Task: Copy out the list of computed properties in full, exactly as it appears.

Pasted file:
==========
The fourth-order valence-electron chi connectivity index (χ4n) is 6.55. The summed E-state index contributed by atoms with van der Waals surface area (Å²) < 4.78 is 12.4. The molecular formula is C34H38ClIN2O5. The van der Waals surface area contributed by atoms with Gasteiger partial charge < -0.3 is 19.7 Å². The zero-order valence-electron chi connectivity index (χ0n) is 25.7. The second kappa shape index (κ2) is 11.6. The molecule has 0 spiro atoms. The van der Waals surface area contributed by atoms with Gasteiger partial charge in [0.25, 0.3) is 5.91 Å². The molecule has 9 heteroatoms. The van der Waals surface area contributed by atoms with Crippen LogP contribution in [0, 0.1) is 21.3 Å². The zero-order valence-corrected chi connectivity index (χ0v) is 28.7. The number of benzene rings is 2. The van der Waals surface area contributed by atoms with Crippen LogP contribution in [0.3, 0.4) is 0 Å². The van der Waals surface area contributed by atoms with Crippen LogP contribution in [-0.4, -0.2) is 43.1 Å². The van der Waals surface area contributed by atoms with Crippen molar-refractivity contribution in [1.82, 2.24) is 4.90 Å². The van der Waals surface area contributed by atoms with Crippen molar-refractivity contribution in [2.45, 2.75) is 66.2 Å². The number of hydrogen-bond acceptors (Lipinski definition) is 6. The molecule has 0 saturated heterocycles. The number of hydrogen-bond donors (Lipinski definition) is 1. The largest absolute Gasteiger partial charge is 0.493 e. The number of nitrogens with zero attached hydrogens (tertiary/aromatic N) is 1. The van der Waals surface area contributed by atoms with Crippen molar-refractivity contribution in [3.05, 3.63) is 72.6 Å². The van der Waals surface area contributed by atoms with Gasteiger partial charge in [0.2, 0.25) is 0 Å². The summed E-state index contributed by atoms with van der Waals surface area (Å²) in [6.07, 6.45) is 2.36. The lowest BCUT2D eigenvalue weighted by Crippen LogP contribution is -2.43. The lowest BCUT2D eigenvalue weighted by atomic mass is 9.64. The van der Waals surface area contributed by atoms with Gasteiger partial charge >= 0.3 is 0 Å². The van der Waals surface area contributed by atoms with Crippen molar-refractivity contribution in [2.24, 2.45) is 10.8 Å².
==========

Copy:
The fourth-order valence-electron chi connectivity index (χ4n) is 6.55. The summed E-state index contributed by atoms with van der Waals surface area (Å²) < 4.78 is 12.4. The molecular formula is C34H38ClIN2O5. The van der Waals surface area contributed by atoms with Gasteiger partial charge < -0.3 is 19.7 Å². The zero-order valence-electron chi connectivity index (χ0n) is 25.7. The second kappa shape index (κ2) is 11.6. The molecule has 0 spiro atoms. The van der Waals surface area contributed by atoms with Gasteiger partial charge in [0.25, 0.3) is 5.91 Å². The molecule has 9 heteroatoms. The van der Waals surface area contributed by atoms with Crippen LogP contribution in [0, 0.1) is 21.3 Å². The zero-order valence-corrected chi connectivity index (χ0v) is 28.7. The number of benzene rings is 2. The van der Waals surface area contributed by atoms with Crippen LogP contribution in [0.3, 0.4) is 0 Å². The van der Waals surface area contributed by atoms with Crippen LogP contribution in [-0.4, -0.2) is 43.1 Å². The van der Waals surface area contributed by atoms with Crippen molar-refractivity contribution in [1.82, 2.24) is 4.90 Å². The van der Waals surface area contributed by atoms with Crippen molar-refractivity contribution in [2.45, 2.75) is 66.2 Å². The number of hydrogen-bond acceptors (Lipinski definition) is 6. The molecule has 0 saturated heterocycles. The number of hydrogen-bond donors (Lipinski definition) is 1. The largest absolute Gasteiger partial charge is 0.493 e. The number of nitrogens with zero attached hydrogens (tertiary/aromatic N) is 1. The van der Waals surface area contributed by atoms with Crippen molar-refractivity contribution in [3.05, 3.63) is 72.6 Å². The van der Waals surface area contributed by atoms with Gasteiger partial charge in [0.2, 0.25) is 0 Å². The summed E-state index contributed by atoms with van der Waals surface area (Å²) in [6.07, 6.45) is 2.36. The lowest BCUT2D eigenvalue weighted by Crippen LogP contribution is -2.43. The lowest BCUT2D eigenvalue weighted by atomic mass is 9.64. The van der Waals surface area contributed by atoms with Gasteiger partial charge >= 0.3 is 0 Å². The van der Waals surface area contributed by atoms with Crippen molar-refractivity contribution in [2.24, 2.45) is 10.8 Å².